Scientific Name: Cymbalaria muralis
Other names: "Mother of Thousands.", Kenilworth Ivy, Pennywort
Ivy-leaved Toadflax may not be considered as a weed by many as it is quite charming when it drapes from an old wall. If it is allowed to grow in a rockery it can overwhelm more delicate specimens. It was introduced from Southern Europe in the 17th century, but is now widespread in the British Isles.
The dark green leaves are held on long, reddish stalks and have five rounded lobes which give them their Ivy-like character. They are reddish on the back and both sides are smooth. In flavour they are acrid and pungent in a similar way to cress and have been used in salads in their native regions. A poultice can be used to stem bleeding and an extract may have a use in treating diabetes. The slender stems are the same colour as the leaf and flower stalks and can be up to 90cm long with roots at intervals along their length.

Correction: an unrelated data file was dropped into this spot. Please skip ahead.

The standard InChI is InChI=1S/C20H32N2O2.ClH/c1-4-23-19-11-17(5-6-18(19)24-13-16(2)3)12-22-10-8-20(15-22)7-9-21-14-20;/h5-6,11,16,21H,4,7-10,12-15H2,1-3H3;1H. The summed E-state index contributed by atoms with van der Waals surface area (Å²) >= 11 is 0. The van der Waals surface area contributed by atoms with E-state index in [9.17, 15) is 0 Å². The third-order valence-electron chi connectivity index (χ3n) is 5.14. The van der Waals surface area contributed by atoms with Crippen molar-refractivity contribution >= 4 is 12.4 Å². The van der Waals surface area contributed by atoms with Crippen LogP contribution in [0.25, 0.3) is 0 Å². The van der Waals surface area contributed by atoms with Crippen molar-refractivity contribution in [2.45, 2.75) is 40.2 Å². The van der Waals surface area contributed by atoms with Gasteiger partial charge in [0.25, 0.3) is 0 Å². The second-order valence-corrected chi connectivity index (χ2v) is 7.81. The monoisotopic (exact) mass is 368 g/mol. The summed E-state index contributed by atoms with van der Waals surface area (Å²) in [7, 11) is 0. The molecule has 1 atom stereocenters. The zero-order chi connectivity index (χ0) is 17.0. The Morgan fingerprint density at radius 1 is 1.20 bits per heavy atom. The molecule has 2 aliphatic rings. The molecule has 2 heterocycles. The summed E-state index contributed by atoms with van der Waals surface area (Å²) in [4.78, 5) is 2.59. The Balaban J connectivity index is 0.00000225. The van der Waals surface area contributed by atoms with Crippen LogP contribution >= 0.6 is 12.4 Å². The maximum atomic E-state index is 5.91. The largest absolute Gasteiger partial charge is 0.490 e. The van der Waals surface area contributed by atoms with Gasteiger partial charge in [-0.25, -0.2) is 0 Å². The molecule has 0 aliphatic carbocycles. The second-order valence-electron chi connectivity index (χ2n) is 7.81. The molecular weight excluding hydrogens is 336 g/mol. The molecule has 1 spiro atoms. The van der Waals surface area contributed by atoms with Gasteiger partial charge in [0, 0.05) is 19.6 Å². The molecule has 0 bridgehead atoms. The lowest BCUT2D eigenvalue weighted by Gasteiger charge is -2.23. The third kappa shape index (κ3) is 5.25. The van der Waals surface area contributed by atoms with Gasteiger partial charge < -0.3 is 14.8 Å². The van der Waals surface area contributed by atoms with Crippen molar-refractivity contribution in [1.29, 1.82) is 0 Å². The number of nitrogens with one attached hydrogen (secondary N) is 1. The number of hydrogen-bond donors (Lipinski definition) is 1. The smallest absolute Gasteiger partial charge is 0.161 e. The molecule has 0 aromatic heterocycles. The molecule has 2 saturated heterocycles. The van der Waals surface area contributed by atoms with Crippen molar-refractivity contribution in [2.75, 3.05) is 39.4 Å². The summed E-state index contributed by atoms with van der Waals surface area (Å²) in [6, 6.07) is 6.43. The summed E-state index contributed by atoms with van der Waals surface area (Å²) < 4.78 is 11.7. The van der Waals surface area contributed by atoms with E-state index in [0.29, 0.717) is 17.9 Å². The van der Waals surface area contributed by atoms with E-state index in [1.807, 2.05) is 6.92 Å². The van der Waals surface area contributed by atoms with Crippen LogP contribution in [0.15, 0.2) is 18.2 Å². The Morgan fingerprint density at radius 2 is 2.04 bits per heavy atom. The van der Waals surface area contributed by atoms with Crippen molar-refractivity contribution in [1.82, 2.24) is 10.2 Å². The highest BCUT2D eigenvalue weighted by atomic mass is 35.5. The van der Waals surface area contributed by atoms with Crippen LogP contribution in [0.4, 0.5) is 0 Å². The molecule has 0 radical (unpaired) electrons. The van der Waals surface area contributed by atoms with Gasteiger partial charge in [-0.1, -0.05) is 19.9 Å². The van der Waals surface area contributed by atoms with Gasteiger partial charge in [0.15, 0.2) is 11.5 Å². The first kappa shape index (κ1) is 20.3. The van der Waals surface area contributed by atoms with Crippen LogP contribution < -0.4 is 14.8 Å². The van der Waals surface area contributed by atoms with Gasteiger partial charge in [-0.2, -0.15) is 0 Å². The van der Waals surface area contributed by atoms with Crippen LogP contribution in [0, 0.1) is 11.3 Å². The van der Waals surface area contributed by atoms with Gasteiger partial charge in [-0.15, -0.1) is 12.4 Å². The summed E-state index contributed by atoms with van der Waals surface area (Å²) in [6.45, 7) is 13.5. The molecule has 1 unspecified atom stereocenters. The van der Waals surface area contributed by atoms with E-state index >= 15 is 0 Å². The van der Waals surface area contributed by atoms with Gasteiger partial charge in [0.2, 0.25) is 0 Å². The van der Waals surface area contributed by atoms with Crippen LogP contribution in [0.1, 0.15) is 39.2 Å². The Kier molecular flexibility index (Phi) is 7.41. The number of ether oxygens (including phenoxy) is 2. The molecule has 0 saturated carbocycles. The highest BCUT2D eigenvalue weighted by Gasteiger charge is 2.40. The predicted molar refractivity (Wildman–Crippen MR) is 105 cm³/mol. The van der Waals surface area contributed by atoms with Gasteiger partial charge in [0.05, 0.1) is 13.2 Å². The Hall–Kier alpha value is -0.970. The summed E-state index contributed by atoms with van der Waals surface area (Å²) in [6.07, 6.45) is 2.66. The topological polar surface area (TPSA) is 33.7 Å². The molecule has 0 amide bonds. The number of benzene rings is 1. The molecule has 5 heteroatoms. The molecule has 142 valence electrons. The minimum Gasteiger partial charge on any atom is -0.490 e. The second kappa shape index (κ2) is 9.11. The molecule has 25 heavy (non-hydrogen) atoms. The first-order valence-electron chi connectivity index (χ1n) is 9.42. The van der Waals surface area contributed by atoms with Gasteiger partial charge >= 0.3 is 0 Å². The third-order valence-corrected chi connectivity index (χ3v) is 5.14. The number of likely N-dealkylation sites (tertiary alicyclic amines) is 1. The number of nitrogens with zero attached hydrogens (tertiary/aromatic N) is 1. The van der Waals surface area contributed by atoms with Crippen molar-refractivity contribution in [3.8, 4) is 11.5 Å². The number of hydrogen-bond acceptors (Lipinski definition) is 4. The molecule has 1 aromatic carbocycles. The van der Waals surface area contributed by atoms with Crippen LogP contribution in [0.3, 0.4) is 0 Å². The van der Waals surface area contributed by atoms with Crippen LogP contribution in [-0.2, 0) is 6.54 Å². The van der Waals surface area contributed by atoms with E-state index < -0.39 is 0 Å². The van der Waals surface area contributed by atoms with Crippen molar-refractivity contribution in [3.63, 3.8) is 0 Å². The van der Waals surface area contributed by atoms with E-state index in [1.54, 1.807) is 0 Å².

The single flowers appear from April to November, growing outwards towards the light to attract pollenators. They are lilac with a yellow centre and stand erect on long stalks which arise from leaf axils. After fertilization - usually by Bees, the mature seed pod grows away from light to find a dark place such as a crevice where it will germinate. Using this method of seed dispersal the plant can colonise a whole rockface or wall and is able to climb to the top of a building.
It is easily uprooted, but remaining rooted stems may regrow. There may also be a reservoir of seeds which will germinate later. Weedkillers are effective and any regrowth or new seedlings will require retreatment.
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